There has been a significant drop in the number of cryptojacking attacks from cyber-criminals. Notably, at one point cryptojacking had overtaken Ransomware as the biggest security threat to online users. The drop in Return On Investment (ROI), hackers are losing interest.
Monero was the cryptocurrency of choice selected by users to carry out cryptojacking. This method of mining supports several connected devices. Monero too saw a surge in its value in the previous year, which caused the surge in the number of coin miners. The malware used to mine cryptocurrencies can be deployed on a user’s PC, Smartphone, Servers, and the Internet of Things (IoT) devices. It secretly uses the device’s processing power to mine cryptocurrencies.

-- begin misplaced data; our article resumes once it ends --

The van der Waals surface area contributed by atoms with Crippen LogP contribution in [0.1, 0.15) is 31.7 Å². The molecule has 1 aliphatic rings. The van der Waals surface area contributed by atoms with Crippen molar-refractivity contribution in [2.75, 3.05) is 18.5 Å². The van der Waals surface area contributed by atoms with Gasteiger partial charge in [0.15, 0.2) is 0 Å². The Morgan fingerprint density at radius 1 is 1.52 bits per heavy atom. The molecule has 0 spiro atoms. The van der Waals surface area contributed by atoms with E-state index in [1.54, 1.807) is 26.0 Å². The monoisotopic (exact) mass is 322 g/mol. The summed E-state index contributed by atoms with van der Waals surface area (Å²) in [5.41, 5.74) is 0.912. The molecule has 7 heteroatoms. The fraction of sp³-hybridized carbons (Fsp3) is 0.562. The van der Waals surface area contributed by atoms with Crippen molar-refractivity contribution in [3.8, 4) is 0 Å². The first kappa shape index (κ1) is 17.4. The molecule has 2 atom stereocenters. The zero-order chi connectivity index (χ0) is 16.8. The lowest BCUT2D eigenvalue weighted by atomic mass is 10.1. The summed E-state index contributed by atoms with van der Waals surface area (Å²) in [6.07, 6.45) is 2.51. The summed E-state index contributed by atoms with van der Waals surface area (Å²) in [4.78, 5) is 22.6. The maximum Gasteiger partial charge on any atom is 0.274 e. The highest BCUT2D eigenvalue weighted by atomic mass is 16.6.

Detection of malicious coin miners on consumer desktop PCs had peaked at five million in March of last year, the number declined to 30,000 by January 2018. In the case of business desktop PCs, the detections saw a significant decline from 100,000 incidents in January to 30,000 in June 2018.
Another reason for this decline was that antivirus software becomes more capable of detection such threats. Security researchers have speculated that this decline may lead to cyber-criminals to come up with new and ever more dangerous ways to earn money.
Due to its stealthy nature, cryptojacking appeals cyber-criminals and allows mining for a long time before the malware is detected. The minor drop in performance or the slight increase in fan speed can go unnoticed by users, making it a versatile solution for hackers. Though to make a decent profit, the hacker would require a huge network of infected computers and the patience to wait for several months. Hence, they lose interest in this form of hacking and are looking for new ways to generate money.